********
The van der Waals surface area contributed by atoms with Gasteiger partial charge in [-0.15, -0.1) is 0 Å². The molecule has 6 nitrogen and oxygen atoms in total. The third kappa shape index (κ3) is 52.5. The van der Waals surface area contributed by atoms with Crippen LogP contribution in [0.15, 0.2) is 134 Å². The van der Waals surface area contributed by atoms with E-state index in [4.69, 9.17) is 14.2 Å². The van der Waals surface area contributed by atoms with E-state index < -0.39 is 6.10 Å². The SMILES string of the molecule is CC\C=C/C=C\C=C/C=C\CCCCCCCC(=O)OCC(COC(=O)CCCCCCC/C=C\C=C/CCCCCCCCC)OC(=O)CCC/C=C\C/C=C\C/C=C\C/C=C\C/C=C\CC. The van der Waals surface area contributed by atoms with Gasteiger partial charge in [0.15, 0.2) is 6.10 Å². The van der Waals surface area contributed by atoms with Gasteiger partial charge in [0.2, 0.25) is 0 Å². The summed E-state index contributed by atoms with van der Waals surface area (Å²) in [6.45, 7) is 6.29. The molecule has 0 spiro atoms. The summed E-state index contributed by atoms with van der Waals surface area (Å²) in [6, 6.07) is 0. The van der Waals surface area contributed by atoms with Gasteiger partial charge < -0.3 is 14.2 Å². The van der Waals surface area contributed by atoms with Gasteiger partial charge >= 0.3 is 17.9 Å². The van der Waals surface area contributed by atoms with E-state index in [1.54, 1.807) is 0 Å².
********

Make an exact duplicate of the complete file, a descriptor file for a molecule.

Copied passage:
The van der Waals surface area contributed by atoms with Gasteiger partial charge in [-0.15, -0.1) is 0 Å². The molecule has 6 nitrogen and oxygen atoms in total. The third kappa shape index (κ3) is 52.5. The van der Waals surface area contributed by atoms with Crippen LogP contribution in [0.15, 0.2) is 134 Å². The van der Waals surface area contributed by atoms with E-state index in [4.69, 9.17) is 14.2 Å². The van der Waals surface area contributed by atoms with E-state index < -0.39 is 6.10 Å². The SMILES string of the molecule is CC\C=C/C=C\C=C/C=C\CCCCCCCC(=O)OCC(COC(=O)CCCCCCC/C=C\C=C/CCCCCCCCC)OC(=O)CCC/C=C\C/C=C\C/C=C\C/C=C\C/C=C\CC. The van der Waals surface area contributed by atoms with Gasteiger partial charge in [0.15, 0.2) is 6.10 Å². The van der Waals surface area contributed by atoms with Gasteiger partial charge in [0.2, 0.25) is 0 Å². The summed E-state index contributed by atoms with van der Waals surface area (Å²) in [6.45, 7) is 6.29. The molecule has 0 spiro atoms. The summed E-state index contributed by atoms with van der Waals surface area (Å²) in [6, 6.07) is 0. The van der Waals surface area contributed by atoms with Gasteiger partial charge < -0.3 is 14.2 Å². The van der Waals surface area contributed by atoms with Gasteiger partial charge >= 0.3 is 17.9 Å². The van der Waals surface area contributed by atoms with E-state index in [1.54, 1.807) is 0 Å².